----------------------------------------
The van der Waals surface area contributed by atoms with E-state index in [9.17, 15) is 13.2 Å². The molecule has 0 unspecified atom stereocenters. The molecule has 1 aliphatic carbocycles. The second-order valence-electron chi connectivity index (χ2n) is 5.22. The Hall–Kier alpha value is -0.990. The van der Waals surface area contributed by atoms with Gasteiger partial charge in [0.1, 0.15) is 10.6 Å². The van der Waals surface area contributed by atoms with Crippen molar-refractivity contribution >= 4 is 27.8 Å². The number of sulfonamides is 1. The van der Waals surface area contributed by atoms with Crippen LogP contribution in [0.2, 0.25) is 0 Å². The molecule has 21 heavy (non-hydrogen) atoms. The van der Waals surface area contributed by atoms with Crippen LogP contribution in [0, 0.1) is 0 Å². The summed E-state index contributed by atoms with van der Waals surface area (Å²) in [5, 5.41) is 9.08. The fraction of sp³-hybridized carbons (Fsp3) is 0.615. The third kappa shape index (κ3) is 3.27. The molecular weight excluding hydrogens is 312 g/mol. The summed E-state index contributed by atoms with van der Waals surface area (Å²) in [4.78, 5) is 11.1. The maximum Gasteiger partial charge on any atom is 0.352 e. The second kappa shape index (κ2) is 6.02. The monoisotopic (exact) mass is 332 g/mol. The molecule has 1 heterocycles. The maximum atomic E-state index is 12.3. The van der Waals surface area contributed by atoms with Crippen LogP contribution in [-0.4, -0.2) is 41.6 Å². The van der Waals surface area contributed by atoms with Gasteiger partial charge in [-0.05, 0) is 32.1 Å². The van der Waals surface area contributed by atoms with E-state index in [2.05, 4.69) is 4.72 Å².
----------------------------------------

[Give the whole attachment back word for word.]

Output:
The van der Waals surface area contributed by atoms with E-state index in [9.17, 15) is 13.2 Å². The molecule has 0 unspecified atom stereocenters. The molecule has 1 aliphatic carbocycles. The second-order valence-electron chi connectivity index (χ2n) is 5.22. The Hall–Kier alpha value is -0.990. The van der Waals surface area contributed by atoms with Gasteiger partial charge in [0.1, 0.15) is 10.6 Å². The van der Waals surface area contributed by atoms with Crippen molar-refractivity contribution >= 4 is 27.8 Å². The number of sulfonamides is 1. The van der Waals surface area contributed by atoms with Crippen LogP contribution in [0.2, 0.25) is 0 Å². The molecule has 21 heavy (non-hydrogen) atoms. The van der Waals surface area contributed by atoms with Crippen LogP contribution in [0, 0.1) is 0 Å². The summed E-state index contributed by atoms with van der Waals surface area (Å²) in [5, 5.41) is 9.08. The fraction of sp³-hybridized carbons (Fsp3) is 0.615. The third kappa shape index (κ3) is 3.27. The molecular weight excluding hydrogens is 312 g/mol. The summed E-state index contributed by atoms with van der Waals surface area (Å²) in [4.78, 5) is 11.1. The maximum Gasteiger partial charge on any atom is 0.352 e. The second kappa shape index (κ2) is 6.02. The monoisotopic (exact) mass is 332 g/mol. The molecule has 1 heterocycles. The maximum atomic E-state index is 12.3. The van der Waals surface area contributed by atoms with Crippen LogP contribution in [-0.4, -0.2) is 41.6 Å². The van der Waals surface area contributed by atoms with Gasteiger partial charge in [-0.05, 0) is 32.1 Å². The van der Waals surface area contributed by atoms with E-state index in [2.05, 4.69) is 4.72 Å².